Summary of a seminar at IIM-B
The good thing about professors is that they have the ability to pick their favourite subject and talk about it for hours. Okay, some of you may not agree that this is a good thing. Some of you may not even agree that they are good at communicating their ideas. I guess Prof. Dinesh Kumar is different.
At IIM Bangalore yesterday, the session was about analytics and opportunities for start-ups in analytics. In the keynote address, Prof. Dinesh Kumar laid out the basic definitions by way of interesting examples, thereby clearing up misconceptions that people might have about analytics. He then delved into the depths of the topic. He took a holistic view. His examples were drawn from a variety of domains: airline industry, healthcare, restaurants, sports, retail.
Examples of Big Data going wrong
My earlier articles on big data presented quite a rosy picture. Big data is supposed to do this, supposed to do that and eventually make this world a better place. Any new technology has its period of hype and expectations. There are always teething troubles. Basic things don't work as expected. Technology needs time to mature.
Strangely, very few even realize that there are problems with big data. Data scientists and engineers dealing with big data know that there are improvements to be made but they are not fully aware how ineffectively big data analytics work today. They give a solution based on certain assumptions but funnily they don't actually know what a particular user needs. My own personal experience will serve to vindicate these points.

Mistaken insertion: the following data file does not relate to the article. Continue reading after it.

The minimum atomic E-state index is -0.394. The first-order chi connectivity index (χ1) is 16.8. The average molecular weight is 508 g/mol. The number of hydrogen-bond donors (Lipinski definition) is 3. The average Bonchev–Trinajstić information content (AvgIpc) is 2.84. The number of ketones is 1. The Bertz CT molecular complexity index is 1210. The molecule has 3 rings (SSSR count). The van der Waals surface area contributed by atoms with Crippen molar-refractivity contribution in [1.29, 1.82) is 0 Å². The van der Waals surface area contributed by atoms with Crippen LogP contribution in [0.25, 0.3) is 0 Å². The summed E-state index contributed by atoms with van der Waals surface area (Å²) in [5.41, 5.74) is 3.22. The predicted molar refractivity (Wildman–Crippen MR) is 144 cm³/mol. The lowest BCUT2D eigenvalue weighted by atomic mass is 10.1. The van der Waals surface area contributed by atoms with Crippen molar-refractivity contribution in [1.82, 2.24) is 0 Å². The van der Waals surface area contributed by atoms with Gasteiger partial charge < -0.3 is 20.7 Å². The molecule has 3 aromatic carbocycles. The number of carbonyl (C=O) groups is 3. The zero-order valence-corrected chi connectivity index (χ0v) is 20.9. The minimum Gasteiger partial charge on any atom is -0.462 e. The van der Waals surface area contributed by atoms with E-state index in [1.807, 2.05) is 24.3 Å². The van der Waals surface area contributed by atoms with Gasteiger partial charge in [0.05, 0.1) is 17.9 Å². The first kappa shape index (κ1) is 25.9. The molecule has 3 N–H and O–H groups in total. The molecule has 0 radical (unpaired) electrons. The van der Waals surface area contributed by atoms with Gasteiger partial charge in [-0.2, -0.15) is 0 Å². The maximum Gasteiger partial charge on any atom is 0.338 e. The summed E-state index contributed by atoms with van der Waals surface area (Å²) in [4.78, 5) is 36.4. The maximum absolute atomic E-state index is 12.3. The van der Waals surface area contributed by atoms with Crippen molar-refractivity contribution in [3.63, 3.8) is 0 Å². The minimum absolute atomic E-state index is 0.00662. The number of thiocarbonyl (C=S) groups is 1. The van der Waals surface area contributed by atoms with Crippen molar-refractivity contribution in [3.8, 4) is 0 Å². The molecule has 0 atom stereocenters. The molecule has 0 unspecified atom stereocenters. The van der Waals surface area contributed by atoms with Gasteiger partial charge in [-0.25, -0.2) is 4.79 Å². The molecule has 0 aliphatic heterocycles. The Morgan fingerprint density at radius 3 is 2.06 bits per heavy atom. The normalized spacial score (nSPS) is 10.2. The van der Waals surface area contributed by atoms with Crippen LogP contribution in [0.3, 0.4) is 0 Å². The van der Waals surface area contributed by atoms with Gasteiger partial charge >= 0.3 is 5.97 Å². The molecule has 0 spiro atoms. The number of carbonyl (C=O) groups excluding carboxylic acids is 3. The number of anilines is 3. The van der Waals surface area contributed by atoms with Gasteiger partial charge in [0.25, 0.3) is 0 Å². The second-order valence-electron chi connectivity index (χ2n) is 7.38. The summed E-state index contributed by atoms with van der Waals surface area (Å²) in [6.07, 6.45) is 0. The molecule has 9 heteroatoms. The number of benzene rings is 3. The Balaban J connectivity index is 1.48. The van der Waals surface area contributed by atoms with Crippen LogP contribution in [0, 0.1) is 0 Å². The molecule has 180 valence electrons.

A Look at Big Data Applications
In an earlier article, I gave an introduction to big data and attempted to define it. So what do we really do with all this data, many terabytes that we keep generating, collecting and storing every second? To understand big data, we need to look at applications that use this data. Big data brings value to governments, businesses and consumers. At least, that's the promise.
Big data can help organizations be more efficient and effective. They can find particular needs of individuals and target marketing campaigns rather than take a basket approach. They can observe a user's past behaviour and learn about preferences. Unlike in the past when advertising was a one-to-many approach, with big data it can become one-to-one. Traditionally, one-to-one marketing was rarely possible and cost prohibitive. With users having a regular presence online, businesses can do all their marketing online on a one-to-one basis. Being online does not necessarily translate into targeted marketing. Spam e-mails sent out to thousands of online users is an example of old-style marketing. With big data, online users will get mails and advertisements on products that might interest them.
Size does matter but it's not the only one
I was at a recent IBM Big Data Meetup in Bangalore and someone asked the question, "When does data become big data, at what size?" The question was suggestive and the IBMer was forced to give a number, "Anything more than a terabyte of data is big data." He was clearly reluctant to give a number because big data is hard to define by size alone.
Since the time of Gutenberg's printing press, the amount of data has been on the rise. When thoughts and ideas are published, there is no question of forgetting them. Individuals may forget but the system remembers. After the printing press, the next wave of information exchange came with radio and television broadcasting. Information was consumed in much greater extent than the days of only books and newspapers. Even illiterates could watch television and a picture paints a thousand words. Then something else happened.